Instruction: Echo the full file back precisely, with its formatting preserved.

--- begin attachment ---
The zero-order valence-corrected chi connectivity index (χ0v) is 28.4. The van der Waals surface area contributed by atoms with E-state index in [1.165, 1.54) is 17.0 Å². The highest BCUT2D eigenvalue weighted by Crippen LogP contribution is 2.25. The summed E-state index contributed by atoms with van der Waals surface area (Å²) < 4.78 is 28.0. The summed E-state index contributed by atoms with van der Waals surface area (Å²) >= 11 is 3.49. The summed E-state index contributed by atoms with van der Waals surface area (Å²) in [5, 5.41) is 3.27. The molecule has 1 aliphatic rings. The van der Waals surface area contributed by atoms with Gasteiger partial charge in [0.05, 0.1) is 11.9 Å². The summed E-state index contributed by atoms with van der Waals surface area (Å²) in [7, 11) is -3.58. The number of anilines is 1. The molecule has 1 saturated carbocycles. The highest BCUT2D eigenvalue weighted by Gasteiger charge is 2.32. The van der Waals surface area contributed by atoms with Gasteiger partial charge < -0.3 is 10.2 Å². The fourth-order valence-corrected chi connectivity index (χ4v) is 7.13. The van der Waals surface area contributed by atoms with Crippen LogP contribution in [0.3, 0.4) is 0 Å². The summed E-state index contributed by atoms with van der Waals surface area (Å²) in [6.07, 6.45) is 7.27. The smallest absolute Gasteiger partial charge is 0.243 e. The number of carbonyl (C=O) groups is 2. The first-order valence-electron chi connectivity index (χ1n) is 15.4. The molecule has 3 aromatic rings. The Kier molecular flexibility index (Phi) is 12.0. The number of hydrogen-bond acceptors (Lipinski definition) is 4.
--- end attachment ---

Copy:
The zero-order valence-corrected chi connectivity index (χ0v) is 28.4. The van der Waals surface area contributed by atoms with E-state index in [1.165, 1.54) is 17.0 Å². The highest BCUT2D eigenvalue weighted by Crippen LogP contribution is 2.25. The summed E-state index contributed by atoms with van der Waals surface area (Å²) < 4.78 is 28.0. The summed E-state index contributed by atoms with van der Waals surface area (Å²) >= 11 is 3.49. The summed E-state index contributed by atoms with van der Waals surface area (Å²) in [5, 5.41) is 3.27. The molecule has 1 aliphatic rings. The van der Waals surface area contributed by atoms with Gasteiger partial charge in [0.05, 0.1) is 11.9 Å². The summed E-state index contributed by atoms with van der Waals surface area (Å²) in [7, 11) is -3.58. The number of anilines is 1. The molecule has 1 saturated carbocycles. The highest BCUT2D eigenvalue weighted by Gasteiger charge is 2.32. The van der Waals surface area contributed by atoms with Gasteiger partial charge < -0.3 is 10.2 Å². The fourth-order valence-corrected chi connectivity index (χ4v) is 7.13. The van der Waals surface area contributed by atoms with Crippen LogP contribution in [0.3, 0.4) is 0 Å². The summed E-state index contributed by atoms with van der Waals surface area (Å²) in [6.07, 6.45) is 7.27. The smallest absolute Gasteiger partial charge is 0.243 e. The number of carbonyl (C=O) groups is 2. The first-order valence-electron chi connectivity index (χ1n) is 15.4. The molecule has 3 aromatic rings. The Kier molecular flexibility index (Phi) is 12.0. The number of hydrogen-bond acceptors (Lipinski definition) is 4.